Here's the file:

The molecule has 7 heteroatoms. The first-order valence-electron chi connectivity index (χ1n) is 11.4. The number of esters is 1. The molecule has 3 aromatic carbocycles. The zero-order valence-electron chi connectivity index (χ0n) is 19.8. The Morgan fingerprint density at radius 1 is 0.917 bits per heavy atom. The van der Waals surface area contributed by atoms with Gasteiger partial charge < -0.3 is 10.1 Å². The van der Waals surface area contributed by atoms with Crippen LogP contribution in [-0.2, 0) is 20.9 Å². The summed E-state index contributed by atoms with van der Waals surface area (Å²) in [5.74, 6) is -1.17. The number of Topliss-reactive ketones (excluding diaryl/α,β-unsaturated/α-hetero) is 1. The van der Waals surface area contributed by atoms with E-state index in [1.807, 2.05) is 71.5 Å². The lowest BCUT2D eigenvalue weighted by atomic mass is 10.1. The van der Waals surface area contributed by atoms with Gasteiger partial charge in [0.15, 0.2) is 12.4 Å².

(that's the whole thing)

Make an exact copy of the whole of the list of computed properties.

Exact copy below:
The molecule has 7 heteroatoms. The first-order valence-electron chi connectivity index (χ1n) is 11.4. The number of esters is 1. The molecule has 3 aromatic carbocycles. The zero-order valence-electron chi connectivity index (χ0n) is 19.8. The Morgan fingerprint density at radius 1 is 0.917 bits per heavy atom. The van der Waals surface area contributed by atoms with Gasteiger partial charge < -0.3 is 10.1 Å². The van der Waals surface area contributed by atoms with Crippen LogP contribution in [-0.2, 0) is 20.9 Å². The summed E-state index contributed by atoms with van der Waals surface area (Å²) in [5.74, 6) is -1.17. The number of Topliss-reactive ketones (excluding diaryl/α,β-unsaturated/α-hetero) is 1. The van der Waals surface area contributed by atoms with E-state index in [1.807, 2.05) is 71.5 Å². The lowest BCUT2D eigenvalue weighted by atomic mass is 10.1. The van der Waals surface area contributed by atoms with Gasteiger partial charge in [0.15, 0.2) is 12.4 Å².